The Protection of Personal Information Act (POPIA) is South Africa’s data protection law. Its purpose is to protect people from harm by protecting their personal information. In doing so it aims to stop identities and money from being stolen as well as to protect the fundamental right to privacy. It affects both natural and juristic persons who process personal information and subscribes to penalties for non-compliance.
The goal of any legal reform should be the creation of a competitive legislative framework that takes into account the changes brought by the new industrial revolution.
Further, new markets that have developed as a result of the fourth industrial revolution have resulted in an increased need for the services of the legal profession.
Clients investing in new markets need to be able to understand the opportunities and mitigate the risks of doing business in emerging markets. Client expectations have also changed as they demand more efficient and cost-effective services which involve finding and synthesizing information more efficiently.
As a result, ‘Big data’ is affecting everything from research, through to devising strategies or assessing the merits of a legal case.
There are already solutions to many data-related challenges ranging from collecting large amounts of data as well as a technology capable of scanning, interpreting and synthesizing written documents. This technology is capable of providing better, cleaner and richer data, which in turn makes it more searchable and allows for the mining for specific insights directly related to a current legal question.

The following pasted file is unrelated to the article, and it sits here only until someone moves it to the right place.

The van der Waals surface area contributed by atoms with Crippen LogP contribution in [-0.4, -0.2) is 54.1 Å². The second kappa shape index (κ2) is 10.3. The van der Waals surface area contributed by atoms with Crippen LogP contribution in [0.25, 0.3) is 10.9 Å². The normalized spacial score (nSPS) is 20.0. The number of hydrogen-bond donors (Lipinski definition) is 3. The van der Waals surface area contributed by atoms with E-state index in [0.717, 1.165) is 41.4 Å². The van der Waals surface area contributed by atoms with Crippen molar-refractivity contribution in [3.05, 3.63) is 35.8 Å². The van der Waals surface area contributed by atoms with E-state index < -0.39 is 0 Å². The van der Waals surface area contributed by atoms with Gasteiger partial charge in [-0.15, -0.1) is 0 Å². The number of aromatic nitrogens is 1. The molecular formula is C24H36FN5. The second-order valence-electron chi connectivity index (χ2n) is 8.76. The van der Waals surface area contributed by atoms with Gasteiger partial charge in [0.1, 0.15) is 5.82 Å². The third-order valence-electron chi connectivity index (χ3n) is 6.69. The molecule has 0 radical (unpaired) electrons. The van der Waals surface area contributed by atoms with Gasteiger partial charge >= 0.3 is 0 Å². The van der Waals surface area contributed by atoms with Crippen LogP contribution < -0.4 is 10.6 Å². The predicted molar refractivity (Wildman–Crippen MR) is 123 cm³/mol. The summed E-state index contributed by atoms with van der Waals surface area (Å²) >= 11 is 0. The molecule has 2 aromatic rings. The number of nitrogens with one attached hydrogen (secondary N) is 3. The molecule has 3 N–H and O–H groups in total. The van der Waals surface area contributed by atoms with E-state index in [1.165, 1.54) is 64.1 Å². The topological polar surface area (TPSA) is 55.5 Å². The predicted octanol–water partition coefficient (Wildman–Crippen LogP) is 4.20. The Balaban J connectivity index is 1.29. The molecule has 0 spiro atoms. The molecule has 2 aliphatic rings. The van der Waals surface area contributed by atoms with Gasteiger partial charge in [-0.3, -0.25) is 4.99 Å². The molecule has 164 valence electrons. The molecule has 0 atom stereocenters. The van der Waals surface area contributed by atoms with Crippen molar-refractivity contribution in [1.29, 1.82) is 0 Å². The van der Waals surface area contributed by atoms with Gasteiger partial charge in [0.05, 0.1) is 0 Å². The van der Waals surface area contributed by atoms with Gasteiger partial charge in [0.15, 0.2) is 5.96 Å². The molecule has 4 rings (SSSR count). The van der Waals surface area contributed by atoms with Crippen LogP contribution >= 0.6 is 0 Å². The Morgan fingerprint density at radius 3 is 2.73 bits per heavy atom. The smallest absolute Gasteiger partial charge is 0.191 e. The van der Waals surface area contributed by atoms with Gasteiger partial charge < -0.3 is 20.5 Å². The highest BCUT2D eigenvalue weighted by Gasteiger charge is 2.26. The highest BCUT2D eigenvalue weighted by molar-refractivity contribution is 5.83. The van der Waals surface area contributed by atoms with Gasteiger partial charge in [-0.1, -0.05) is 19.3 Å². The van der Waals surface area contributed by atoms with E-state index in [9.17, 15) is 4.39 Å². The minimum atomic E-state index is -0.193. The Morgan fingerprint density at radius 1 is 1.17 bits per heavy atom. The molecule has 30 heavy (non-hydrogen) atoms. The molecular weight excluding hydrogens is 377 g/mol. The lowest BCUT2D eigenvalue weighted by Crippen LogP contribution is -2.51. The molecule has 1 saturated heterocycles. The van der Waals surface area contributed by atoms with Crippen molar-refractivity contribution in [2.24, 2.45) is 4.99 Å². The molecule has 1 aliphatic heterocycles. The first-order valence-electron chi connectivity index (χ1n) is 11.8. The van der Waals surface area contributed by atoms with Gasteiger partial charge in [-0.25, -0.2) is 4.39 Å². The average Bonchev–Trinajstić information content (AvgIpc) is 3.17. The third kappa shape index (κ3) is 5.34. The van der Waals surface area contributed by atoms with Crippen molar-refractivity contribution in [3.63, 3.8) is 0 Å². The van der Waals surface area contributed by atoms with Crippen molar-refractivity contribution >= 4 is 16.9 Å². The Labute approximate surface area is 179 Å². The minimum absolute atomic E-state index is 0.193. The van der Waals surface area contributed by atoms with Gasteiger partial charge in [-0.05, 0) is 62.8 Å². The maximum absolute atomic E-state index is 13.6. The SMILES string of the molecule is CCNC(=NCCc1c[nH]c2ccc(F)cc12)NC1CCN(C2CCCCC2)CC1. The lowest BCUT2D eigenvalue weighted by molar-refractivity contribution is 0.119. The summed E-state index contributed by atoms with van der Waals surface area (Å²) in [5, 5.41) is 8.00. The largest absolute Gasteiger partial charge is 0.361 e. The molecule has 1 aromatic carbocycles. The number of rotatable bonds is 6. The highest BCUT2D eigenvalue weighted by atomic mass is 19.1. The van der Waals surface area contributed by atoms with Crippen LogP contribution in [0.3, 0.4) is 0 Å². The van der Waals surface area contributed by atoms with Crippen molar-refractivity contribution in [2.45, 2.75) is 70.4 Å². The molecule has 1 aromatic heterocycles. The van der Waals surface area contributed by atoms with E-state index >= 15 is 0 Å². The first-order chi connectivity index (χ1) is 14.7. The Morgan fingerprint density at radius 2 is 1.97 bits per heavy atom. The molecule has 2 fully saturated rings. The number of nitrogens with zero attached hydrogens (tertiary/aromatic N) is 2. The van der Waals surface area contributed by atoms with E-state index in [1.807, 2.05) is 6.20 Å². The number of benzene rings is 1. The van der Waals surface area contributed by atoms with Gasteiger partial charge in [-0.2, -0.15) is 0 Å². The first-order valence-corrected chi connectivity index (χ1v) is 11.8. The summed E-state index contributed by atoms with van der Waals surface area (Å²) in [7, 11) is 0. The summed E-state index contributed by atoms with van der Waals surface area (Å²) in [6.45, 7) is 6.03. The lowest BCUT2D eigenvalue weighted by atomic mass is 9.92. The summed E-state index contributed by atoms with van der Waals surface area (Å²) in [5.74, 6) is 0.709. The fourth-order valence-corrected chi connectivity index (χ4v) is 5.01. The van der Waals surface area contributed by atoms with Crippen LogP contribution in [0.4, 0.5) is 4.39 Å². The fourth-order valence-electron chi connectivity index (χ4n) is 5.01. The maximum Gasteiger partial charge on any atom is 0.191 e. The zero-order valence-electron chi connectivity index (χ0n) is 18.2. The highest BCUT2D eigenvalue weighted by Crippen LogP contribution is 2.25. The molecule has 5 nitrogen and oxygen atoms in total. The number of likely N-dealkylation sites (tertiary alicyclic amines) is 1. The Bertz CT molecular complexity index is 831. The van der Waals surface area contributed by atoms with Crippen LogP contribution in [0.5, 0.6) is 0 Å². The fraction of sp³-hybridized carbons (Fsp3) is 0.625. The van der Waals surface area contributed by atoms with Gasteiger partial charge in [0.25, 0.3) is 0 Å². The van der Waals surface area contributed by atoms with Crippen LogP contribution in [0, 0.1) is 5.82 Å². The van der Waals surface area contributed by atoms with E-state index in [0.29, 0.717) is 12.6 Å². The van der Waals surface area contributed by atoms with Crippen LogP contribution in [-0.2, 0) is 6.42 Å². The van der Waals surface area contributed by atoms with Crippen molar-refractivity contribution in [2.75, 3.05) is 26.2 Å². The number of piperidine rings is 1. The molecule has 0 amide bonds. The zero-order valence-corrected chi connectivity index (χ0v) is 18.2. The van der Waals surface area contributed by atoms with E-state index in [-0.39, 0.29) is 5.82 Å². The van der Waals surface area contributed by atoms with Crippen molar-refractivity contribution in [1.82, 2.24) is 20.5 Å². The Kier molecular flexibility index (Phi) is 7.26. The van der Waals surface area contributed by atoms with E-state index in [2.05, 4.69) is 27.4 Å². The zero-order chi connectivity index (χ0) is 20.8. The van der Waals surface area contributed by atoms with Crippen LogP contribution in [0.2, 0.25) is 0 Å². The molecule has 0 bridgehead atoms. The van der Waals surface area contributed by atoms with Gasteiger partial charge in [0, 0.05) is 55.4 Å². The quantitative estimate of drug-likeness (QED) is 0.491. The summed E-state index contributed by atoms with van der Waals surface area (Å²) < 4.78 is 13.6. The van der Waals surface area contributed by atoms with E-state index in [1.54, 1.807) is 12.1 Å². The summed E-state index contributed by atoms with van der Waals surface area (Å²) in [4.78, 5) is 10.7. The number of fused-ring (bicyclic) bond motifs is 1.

Better legal analytics in general means that lawyers are more able to mine for results in increasingly large sets of data. In specific areas of law, analytics can also be used to track broad industry trends related to strategic planning, business development and mining.
Legal technology (LegalTech) is being used with increasing frequency to improve speed and efficiency in the legal process.
Artificial Intelligence (AI) is now able to significantly reduce both the time and cost of legal work. For example, the use of AI in contract analysis supporting mergers and acquisition processes or contract remediation to comply with regulatory changes like the General Data Protection Regulation (GDPR) is growing.
As the AI market grows, the use of legal services will expand along with it leading to better legal outcomes and improved results to the bottom line.
Internally, legal professionals may also increasingly rely on AI-powered digital assistants which would grow smarter as they process more information. This would free legal professionals to focus on higher value-added legal services to clients.
Another way in which the legal sector is changing is, via peer network communities that allow for meetings and the sharing of knowledge and best practices. This better aligns legal departments and results in improved collaboration with clients.
It is unlikely, however, that technology will reach a stage it could replace the legal profession. It is more likely that technology will empower a new era of augmented intelligence with legal professions still making crucial judgments but with powerful tools to draw sharper insights.
Machines are tactical but humans are strategic – while machines will speed up processes and make onerous tasks easier, humans will always guide the process.
- Itumeleng Mukhovha is an Associate, Corporate/M&A Practice at Baker McKenzie Johannesburg